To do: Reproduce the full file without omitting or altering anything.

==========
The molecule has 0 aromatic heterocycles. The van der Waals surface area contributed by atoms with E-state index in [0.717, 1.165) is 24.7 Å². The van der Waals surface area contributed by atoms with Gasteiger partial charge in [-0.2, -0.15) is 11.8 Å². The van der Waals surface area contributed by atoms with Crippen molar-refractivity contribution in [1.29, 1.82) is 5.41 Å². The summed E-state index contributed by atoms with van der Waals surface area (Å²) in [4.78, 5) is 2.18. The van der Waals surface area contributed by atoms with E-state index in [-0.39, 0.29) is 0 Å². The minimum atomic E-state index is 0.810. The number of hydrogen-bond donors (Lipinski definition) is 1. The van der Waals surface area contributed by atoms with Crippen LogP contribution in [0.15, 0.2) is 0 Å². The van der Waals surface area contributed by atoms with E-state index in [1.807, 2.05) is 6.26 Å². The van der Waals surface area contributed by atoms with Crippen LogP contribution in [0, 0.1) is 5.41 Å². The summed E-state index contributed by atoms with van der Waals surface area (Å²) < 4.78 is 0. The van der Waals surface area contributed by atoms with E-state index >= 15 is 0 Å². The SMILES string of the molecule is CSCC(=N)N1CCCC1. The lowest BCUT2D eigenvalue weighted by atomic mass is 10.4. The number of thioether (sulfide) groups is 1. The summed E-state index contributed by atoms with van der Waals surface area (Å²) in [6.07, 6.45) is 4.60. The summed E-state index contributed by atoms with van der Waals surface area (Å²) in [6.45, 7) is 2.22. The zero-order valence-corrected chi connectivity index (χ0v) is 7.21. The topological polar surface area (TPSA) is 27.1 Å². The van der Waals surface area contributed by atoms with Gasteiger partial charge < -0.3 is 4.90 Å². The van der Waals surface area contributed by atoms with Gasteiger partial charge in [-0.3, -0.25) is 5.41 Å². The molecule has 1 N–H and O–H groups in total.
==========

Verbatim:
The molecule has 0 aromatic heterocycles. The van der Waals surface area contributed by atoms with E-state index in [0.717, 1.165) is 24.7 Å². The van der Waals surface area contributed by atoms with Gasteiger partial charge in [-0.2, -0.15) is 11.8 Å². The van der Waals surface area contributed by atoms with Crippen molar-refractivity contribution in [1.29, 1.82) is 5.41 Å². The summed E-state index contributed by atoms with van der Waals surface area (Å²) in [4.78, 5) is 2.18. The van der Waals surface area contributed by atoms with E-state index in [-0.39, 0.29) is 0 Å². The minimum atomic E-state index is 0.810. The number of hydrogen-bond donors (Lipinski definition) is 1. The van der Waals surface area contributed by atoms with Crippen LogP contribution in [0.15, 0.2) is 0 Å². The van der Waals surface area contributed by atoms with E-state index in [1.807, 2.05) is 6.26 Å². The van der Waals surface area contributed by atoms with Crippen LogP contribution in [0, 0.1) is 5.41 Å². The summed E-state index contributed by atoms with van der Waals surface area (Å²) < 4.78 is 0. The van der Waals surface area contributed by atoms with E-state index >= 15 is 0 Å². The SMILES string of the molecule is CSCC(=N)N1CCCC1. The lowest BCUT2D eigenvalue weighted by atomic mass is 10.4. The number of thioether (sulfide) groups is 1. The summed E-state index contributed by atoms with van der Waals surface area (Å²) in [6.07, 6.45) is 4.60. The summed E-state index contributed by atoms with van der Waals surface area (Å²) in [6.45, 7) is 2.22. The zero-order valence-corrected chi connectivity index (χ0v) is 7.21. The topological polar surface area (TPSA) is 27.1 Å². The van der Waals surface area contributed by atoms with Gasteiger partial charge < -0.3 is 4.90 Å². The van der Waals surface area contributed by atoms with Gasteiger partial charge in [-0.3, -0.25) is 5.41 Å². The molecule has 1 N–H and O–H groups in total.